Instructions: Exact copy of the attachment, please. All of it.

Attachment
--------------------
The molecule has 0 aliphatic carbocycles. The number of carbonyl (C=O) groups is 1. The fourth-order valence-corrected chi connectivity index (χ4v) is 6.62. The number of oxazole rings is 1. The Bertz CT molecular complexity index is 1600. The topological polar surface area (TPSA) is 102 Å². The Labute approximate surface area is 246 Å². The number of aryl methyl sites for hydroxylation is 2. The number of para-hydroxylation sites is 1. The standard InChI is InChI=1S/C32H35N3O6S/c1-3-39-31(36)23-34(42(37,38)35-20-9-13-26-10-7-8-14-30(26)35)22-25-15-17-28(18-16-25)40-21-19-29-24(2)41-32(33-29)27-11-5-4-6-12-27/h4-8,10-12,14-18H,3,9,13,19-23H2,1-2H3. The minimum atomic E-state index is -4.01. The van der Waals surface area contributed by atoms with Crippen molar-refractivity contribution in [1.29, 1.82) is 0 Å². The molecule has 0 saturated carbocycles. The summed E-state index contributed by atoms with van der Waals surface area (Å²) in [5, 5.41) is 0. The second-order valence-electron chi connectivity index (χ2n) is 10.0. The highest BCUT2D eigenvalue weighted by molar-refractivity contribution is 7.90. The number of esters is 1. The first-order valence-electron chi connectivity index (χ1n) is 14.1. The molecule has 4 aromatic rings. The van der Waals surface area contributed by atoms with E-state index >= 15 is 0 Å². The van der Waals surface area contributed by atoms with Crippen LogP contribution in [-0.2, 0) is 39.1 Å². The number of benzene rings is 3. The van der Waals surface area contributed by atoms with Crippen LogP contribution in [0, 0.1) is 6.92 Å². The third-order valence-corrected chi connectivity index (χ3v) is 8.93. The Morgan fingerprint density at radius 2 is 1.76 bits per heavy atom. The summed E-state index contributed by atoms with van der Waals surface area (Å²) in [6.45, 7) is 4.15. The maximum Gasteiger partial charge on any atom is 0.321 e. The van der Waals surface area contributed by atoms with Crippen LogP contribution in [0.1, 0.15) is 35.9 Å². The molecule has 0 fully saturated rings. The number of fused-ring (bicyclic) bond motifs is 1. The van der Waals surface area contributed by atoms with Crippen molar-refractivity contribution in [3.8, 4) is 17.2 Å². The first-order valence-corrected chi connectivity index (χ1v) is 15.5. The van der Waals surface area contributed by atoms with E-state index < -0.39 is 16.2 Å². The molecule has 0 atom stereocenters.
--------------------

The molecule has 0 aliphatic carbocycles. The number of carbonyl (C=O) groups is 1. The fourth-order valence-corrected chi connectivity index (χ4v) is 6.62. The number of oxazole rings is 1. The Bertz CT molecular complexity index is 1600. The topological polar surface area (TPSA) is 102 Å². The Labute approximate surface area is 246 Å². The number of aryl methyl sites for hydroxylation is 2. The number of para-hydroxylation sites is 1. The standard InChI is InChI=1S/C32H35N3O6S/c1-3-39-31(36)23-34(42(37,38)35-20-9-13-26-10-7-8-14-30(26)35)22-25-15-17-28(18-16-25)40-21-19-29-24(2)41-32(33-29)27-11-5-4-6-12-27/h4-8,10-12,14-18H,3,9,13,19-23H2,1-2H3. The minimum atomic E-state index is -4.01. The van der Waals surface area contributed by atoms with Crippen molar-refractivity contribution in [1.29, 1.82) is 0 Å². The molecule has 0 saturated carbocycles. The summed E-state index contributed by atoms with van der Waals surface area (Å²) in [5, 5.41) is 0. The second-order valence-electron chi connectivity index (χ2n) is 10.0. The highest BCUT2D eigenvalue weighted by molar-refractivity contribution is 7.90. The number of esters is 1. The first-order valence-electron chi connectivity index (χ1n) is 14.1. The molecule has 4 aromatic rings. The van der Waals surface area contributed by atoms with E-state index >= 15 is 0 Å². The van der Waals surface area contributed by atoms with Crippen LogP contribution in [-0.2, 0) is 39.1 Å². The number of benzene rings is 3. The van der Waals surface area contributed by atoms with Crippen LogP contribution in [0, 0.1) is 6.92 Å². The third-order valence-corrected chi connectivity index (χ3v) is 8.93. The Morgan fingerprint density at radius 2 is 1.76 bits per heavy atom. The summed E-state index contributed by atoms with van der Waals surface area (Å²) in [6.45, 7) is 4.15. The maximum Gasteiger partial charge on any atom is 0.321 e. The van der Waals surface area contributed by atoms with Crippen LogP contribution in [0.1, 0.15) is 35.9 Å². The molecule has 0 fully saturated rings. The number of fused-ring (bicyclic) bond motifs is 1. The van der Waals surface area contributed by atoms with Crippen molar-refractivity contribution in [3.8, 4) is 17.2 Å². The first-order valence-corrected chi connectivity index (χ1v) is 15.5. The van der Waals surface area contributed by atoms with E-state index < -0.39 is 16.2 Å². The molecule has 0 atom stereocenters.